The first electric guitar I can remember having caught my ear (at the age of 5) was the theme to the TV show Bonanza. Research tells me the song was written by Jay Livingston and Ray Evans, orchestrated by David Rose, and arranged by Billy May. The guitar part was played by the ubiquitous Hollywood session player Tommy Tedesco – but there’s no doubt that it was directly inspired by the then-newly-popular sound of Duane Eddy.
The next electric guitar I remember hearing was The Ventures. I wasn’t being analytical at the time, but we can hear the clear stylistic and historic connections between Duane Eddy-inspired single-note twang and the surf approach of The Ventures.
Though surf and twang were obscured for me by the British invasion and the rock that followed it, they remain the deepest part of my own guitar DNA, and have become more important to me as I’ve dug into the roots of our music.
All of which means that I was interested to hear The Ventures. I’ve had the opportunity of hearing Nokie Edwards (at NAMM and the Chet Atkins convention) – but never with a whole band, and/or not playing the music for which The Ventures are known. So I was looking forward to the band’s set at Viva.
Given my data mission to the room, and the Pool Party detour, we were late getting to The Ventures party. My first surprise, as we came into earshot of the Car Show stage, was hearing vocals. (The song was “Secret Agent Man,” which did make sense.) Other surprises? The band was downright raucous, with freely improvised leads thrown in between hooky verses, crunchy distortion in Nokie’s and bassist Bob Foley’s tone, and a way-younger-than-their-years rock attitude. This was a noisy band (in the best of ways), with genuine rock-n-roll energy.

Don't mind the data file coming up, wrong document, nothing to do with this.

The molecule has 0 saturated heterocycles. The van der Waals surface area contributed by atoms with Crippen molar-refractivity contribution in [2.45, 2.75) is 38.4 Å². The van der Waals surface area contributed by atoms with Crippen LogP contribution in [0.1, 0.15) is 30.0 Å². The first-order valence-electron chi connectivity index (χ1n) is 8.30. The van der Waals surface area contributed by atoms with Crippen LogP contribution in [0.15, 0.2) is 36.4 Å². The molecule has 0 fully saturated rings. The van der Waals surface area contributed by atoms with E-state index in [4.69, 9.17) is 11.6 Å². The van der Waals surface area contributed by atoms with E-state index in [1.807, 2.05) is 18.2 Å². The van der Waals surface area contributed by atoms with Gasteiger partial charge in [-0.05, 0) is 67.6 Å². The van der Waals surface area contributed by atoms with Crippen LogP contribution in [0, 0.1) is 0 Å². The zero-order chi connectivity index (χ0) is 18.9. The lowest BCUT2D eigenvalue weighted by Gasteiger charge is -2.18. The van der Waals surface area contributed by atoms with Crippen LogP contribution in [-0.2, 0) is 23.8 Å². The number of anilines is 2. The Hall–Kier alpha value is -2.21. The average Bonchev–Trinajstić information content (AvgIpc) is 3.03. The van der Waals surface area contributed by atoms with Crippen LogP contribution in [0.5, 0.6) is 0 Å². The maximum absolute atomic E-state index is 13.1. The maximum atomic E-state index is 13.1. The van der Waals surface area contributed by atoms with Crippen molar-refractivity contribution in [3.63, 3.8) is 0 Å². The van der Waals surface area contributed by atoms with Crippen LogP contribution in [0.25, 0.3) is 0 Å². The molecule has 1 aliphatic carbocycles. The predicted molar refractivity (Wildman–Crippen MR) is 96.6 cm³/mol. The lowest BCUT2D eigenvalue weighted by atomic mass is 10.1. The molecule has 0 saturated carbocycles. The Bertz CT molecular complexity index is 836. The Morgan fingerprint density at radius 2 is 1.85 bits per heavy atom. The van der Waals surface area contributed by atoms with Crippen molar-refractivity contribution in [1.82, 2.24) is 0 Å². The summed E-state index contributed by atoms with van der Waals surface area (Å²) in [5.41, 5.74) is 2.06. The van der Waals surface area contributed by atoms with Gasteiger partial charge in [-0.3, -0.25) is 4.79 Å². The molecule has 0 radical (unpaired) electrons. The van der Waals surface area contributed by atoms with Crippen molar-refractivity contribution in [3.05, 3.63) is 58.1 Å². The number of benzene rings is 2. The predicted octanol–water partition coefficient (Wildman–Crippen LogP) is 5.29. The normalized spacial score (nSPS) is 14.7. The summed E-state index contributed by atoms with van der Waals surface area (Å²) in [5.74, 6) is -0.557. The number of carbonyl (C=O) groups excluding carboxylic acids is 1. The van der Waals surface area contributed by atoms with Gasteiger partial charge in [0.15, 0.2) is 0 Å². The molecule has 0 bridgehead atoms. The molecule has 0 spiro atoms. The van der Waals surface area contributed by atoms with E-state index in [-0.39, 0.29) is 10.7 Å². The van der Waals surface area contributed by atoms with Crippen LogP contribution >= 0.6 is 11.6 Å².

(Disclaimer: I have no way of knowing if the aforementioned distortion was intentional, or if the band would prefer to have been ultra-clean.)
Nokie was playing the best I’ve ever heard him live; he puts a magically smooth and fluid touch into service of a deep bag of tricks, apparently effortlessly delivering leads as musically coherent and composed as the hooks of the songs. His trademark tone stood out.
Guitarist (and band spokesman) Don Wilson wielded a Jazzmaster, with a throaty gutsy jangle that fills a lot of textural space in the band. From his energy and appearance, I would have guessed him to be his 60s; I’m told he’s actually over 80. Rock and roll prematurely ages some people; it’s apparently keeping Wilson young!
Surf is nothing without great drums, and Leon Taylor (son of long-time Ventures drummer Mel Taylor) demonstrated why. Muscular, energetic, controlled, and inventive, Mel was featured not only on “Wipeout” and in innumerable short breaks, but a positively jam-band extended version of “Caravan.” (Complete with crowd-pleasing touches like a walking tour around the drum set, a cymbal-only section, and pounding out a groove with drumsticks on the the strings of Foley’s bass). Mel’s huge drum sound combined with Foley’s fat crunchy tone to create a mighty foundation.
But enough enthusiasm on my part. Check out the set and see what you think.
(Note that as my press credentials expired after Duane’s set, my location in the crowd was less than ideal for either audio or video recording, and that I missed at least half the set.)
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